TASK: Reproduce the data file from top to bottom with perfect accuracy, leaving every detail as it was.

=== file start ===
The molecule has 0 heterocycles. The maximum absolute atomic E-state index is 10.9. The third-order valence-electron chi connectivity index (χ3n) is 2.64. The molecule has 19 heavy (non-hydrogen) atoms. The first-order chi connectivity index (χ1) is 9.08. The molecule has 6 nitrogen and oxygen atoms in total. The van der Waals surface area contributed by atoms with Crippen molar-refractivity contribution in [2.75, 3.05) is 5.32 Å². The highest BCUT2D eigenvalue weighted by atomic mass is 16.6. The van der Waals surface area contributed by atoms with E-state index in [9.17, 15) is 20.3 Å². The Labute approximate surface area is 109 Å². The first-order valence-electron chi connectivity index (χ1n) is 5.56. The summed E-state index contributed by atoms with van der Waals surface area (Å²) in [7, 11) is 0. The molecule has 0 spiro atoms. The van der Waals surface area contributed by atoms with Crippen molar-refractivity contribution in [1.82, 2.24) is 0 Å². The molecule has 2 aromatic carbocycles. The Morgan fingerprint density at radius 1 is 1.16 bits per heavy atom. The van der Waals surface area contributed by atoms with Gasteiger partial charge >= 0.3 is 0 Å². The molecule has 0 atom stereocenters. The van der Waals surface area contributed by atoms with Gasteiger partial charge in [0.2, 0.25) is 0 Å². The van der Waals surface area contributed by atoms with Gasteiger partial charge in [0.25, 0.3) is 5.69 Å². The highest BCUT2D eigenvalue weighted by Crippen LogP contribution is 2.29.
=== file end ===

The molecule has 0 heterocycles. The maximum absolute atomic E-state index is 10.9. The third-order valence-electron chi connectivity index (χ3n) is 2.64. The molecule has 19 heavy (non-hydrogen) atoms. The first-order chi connectivity index (χ1) is 9.08. The molecule has 6 nitrogen and oxygen atoms in total. The van der Waals surface area contributed by atoms with Crippen molar-refractivity contribution in [2.75, 3.05) is 5.32 Å². The highest BCUT2D eigenvalue weighted by atomic mass is 16.6. The van der Waals surface area contributed by atoms with E-state index in [9.17, 15) is 20.3 Å². The Labute approximate surface area is 109 Å². The first-order valence-electron chi connectivity index (χ1n) is 5.56. The summed E-state index contributed by atoms with van der Waals surface area (Å²) in [7, 11) is 0. The molecule has 0 spiro atoms. The van der Waals surface area contributed by atoms with Crippen molar-refractivity contribution in [1.82, 2.24) is 0 Å². The molecule has 2 aromatic carbocycles. The Morgan fingerprint density at radius 1 is 1.16 bits per heavy atom. The van der Waals surface area contributed by atoms with Gasteiger partial charge >= 0.3 is 0 Å². The molecule has 0 atom stereocenters. The van der Waals surface area contributed by atoms with Gasteiger partial charge in [0.2, 0.25) is 0 Å². The van der Waals surface area contributed by atoms with Gasteiger partial charge in [0.25, 0.3) is 5.69 Å². The highest BCUT2D eigenvalue weighted by Crippen LogP contribution is 2.29.